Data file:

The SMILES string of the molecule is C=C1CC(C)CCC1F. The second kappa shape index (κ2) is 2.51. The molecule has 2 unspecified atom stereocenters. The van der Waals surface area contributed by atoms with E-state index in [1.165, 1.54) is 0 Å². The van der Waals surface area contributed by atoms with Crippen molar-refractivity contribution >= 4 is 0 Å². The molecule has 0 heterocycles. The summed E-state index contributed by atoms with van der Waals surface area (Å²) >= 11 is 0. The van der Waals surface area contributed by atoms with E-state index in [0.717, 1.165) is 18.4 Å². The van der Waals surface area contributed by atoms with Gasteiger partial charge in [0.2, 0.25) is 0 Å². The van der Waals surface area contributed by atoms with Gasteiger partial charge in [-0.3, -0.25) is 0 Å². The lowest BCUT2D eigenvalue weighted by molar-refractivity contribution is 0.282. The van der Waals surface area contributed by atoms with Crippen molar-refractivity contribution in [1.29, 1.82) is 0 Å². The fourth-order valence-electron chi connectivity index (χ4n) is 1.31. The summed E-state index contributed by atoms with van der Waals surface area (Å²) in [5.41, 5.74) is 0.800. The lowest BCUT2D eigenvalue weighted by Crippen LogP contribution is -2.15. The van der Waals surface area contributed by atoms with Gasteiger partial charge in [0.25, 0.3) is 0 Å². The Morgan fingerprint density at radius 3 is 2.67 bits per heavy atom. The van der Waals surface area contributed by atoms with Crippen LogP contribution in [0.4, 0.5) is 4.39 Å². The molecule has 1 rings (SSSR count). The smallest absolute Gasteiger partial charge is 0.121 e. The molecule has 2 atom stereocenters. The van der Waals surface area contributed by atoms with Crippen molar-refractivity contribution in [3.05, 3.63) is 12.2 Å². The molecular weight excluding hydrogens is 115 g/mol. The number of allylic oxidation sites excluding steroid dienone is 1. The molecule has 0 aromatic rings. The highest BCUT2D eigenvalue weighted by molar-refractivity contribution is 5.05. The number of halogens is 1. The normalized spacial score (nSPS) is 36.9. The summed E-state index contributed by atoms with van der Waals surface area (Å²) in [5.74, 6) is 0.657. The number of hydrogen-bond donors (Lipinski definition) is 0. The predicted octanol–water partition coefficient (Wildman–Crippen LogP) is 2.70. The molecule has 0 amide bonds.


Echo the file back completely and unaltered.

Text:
The SMILES string of the molecule is C=C1CC(C)CCC1F. The second kappa shape index (κ2) is 2.51. The molecule has 2 unspecified atom stereocenters. The van der Waals surface area contributed by atoms with E-state index in [1.165, 1.54) is 0 Å². The van der Waals surface area contributed by atoms with Crippen molar-refractivity contribution >= 4 is 0 Å². The molecule has 0 heterocycles. The summed E-state index contributed by atoms with van der Waals surface area (Å²) >= 11 is 0. The van der Waals surface area contributed by atoms with E-state index in [0.717, 1.165) is 18.4 Å². The van der Waals surface area contributed by atoms with Gasteiger partial charge in [0.2, 0.25) is 0 Å². The van der Waals surface area contributed by atoms with Gasteiger partial charge in [-0.3, -0.25) is 0 Å². The lowest BCUT2D eigenvalue weighted by molar-refractivity contribution is 0.282. The van der Waals surface area contributed by atoms with Crippen molar-refractivity contribution in [1.29, 1.82) is 0 Å². The fourth-order valence-electron chi connectivity index (χ4n) is 1.31. The summed E-state index contributed by atoms with van der Waals surface area (Å²) in [5.41, 5.74) is 0.800. The lowest BCUT2D eigenvalue weighted by Crippen LogP contribution is -2.15. The van der Waals surface area contributed by atoms with Gasteiger partial charge in [0.25, 0.3) is 0 Å². The Morgan fingerprint density at radius 3 is 2.67 bits per heavy atom. The van der Waals surface area contributed by atoms with Crippen LogP contribution in [0.4, 0.5) is 4.39 Å². The molecule has 1 rings (SSSR count). The smallest absolute Gasteiger partial charge is 0.121 e. The molecule has 2 atom stereocenters. The van der Waals surface area contributed by atoms with Crippen molar-refractivity contribution in [3.05, 3.63) is 12.2 Å². The molecular weight excluding hydrogens is 115 g/mol. The number of allylic oxidation sites excluding steroid dienone is 1. The molecule has 0 aromatic rings. The highest BCUT2D eigenvalue weighted by molar-refractivity contribution is 5.05. The number of halogens is 1. The normalized spacial score (nSPS) is 36.9. The summed E-state index contributed by atoms with van der Waals surface area (Å²) in [5.74, 6) is 0.657. The number of hydrogen-bond donors (Lipinski definition) is 0. The predicted octanol–water partition coefficient (Wildman–Crippen LogP) is 2.70. The molecule has 0 amide bonds.